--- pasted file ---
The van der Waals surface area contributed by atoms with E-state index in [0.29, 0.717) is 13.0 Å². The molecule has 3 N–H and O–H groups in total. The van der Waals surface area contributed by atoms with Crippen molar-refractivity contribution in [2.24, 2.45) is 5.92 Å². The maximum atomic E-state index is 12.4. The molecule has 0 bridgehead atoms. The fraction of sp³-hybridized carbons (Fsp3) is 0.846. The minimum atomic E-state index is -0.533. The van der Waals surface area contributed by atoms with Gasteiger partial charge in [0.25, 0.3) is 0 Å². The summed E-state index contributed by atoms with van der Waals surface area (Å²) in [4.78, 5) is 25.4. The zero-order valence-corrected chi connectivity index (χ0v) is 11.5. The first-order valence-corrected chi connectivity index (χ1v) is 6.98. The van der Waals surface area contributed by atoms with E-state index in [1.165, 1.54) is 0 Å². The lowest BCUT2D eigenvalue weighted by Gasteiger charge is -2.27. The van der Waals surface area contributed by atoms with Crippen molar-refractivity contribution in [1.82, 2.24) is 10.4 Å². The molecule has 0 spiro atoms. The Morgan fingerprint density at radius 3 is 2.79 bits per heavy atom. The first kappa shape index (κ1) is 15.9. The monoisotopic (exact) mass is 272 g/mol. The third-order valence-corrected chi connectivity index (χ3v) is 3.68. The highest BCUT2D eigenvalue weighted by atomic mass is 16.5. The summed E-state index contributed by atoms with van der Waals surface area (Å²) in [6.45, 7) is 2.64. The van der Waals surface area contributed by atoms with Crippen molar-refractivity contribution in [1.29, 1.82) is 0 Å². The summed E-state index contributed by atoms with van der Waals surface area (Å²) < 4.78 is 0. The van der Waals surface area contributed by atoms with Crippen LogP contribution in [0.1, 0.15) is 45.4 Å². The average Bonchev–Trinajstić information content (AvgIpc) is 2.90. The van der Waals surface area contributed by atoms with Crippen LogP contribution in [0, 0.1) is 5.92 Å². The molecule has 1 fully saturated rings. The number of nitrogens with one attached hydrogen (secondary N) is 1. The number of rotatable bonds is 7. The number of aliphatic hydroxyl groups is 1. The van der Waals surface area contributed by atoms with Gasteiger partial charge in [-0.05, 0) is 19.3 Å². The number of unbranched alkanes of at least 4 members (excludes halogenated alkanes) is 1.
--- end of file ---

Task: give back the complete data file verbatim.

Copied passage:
The van der Waals surface area contributed by atoms with E-state index in [0.29, 0.717) is 13.0 Å². The molecule has 3 N–H and O–H groups in total. The van der Waals surface area contributed by atoms with Crippen molar-refractivity contribution in [2.24, 2.45) is 5.92 Å². The maximum atomic E-state index is 12.4. The molecule has 0 bridgehead atoms. The fraction of sp³-hybridized carbons (Fsp3) is 0.846. The minimum atomic E-state index is -0.533. The van der Waals surface area contributed by atoms with Gasteiger partial charge in [0.25, 0.3) is 0 Å². The summed E-state index contributed by atoms with van der Waals surface area (Å²) in [4.78, 5) is 25.4. The zero-order valence-corrected chi connectivity index (χ0v) is 11.5. The first-order valence-corrected chi connectivity index (χ1v) is 6.98. The van der Waals surface area contributed by atoms with E-state index in [1.165, 1.54) is 0 Å². The lowest BCUT2D eigenvalue weighted by Gasteiger charge is -2.27. The van der Waals surface area contributed by atoms with Crippen molar-refractivity contribution in [1.82, 2.24) is 10.4 Å². The molecule has 0 spiro atoms. The Morgan fingerprint density at radius 3 is 2.79 bits per heavy atom. The first kappa shape index (κ1) is 15.9. The monoisotopic (exact) mass is 272 g/mol. The third-order valence-corrected chi connectivity index (χ3v) is 3.68. The highest BCUT2D eigenvalue weighted by atomic mass is 16.5. The summed E-state index contributed by atoms with van der Waals surface area (Å²) in [6.45, 7) is 2.64. The van der Waals surface area contributed by atoms with Crippen molar-refractivity contribution in [1.29, 1.82) is 0 Å². The summed E-state index contributed by atoms with van der Waals surface area (Å²) < 4.78 is 0. The van der Waals surface area contributed by atoms with Crippen LogP contribution in [0.1, 0.15) is 45.4 Å². The average Bonchev–Trinajstić information content (AvgIpc) is 2.90. The van der Waals surface area contributed by atoms with Crippen LogP contribution in [0, 0.1) is 5.92 Å². The molecule has 1 fully saturated rings. The number of nitrogens with one attached hydrogen (secondary N) is 1. The number of rotatable bonds is 7. The number of aliphatic hydroxyl groups is 1. The van der Waals surface area contributed by atoms with Gasteiger partial charge in [-0.05, 0) is 19.3 Å². The number of unbranched alkanes of at least 4 members (excludes halogenated alkanes) is 1.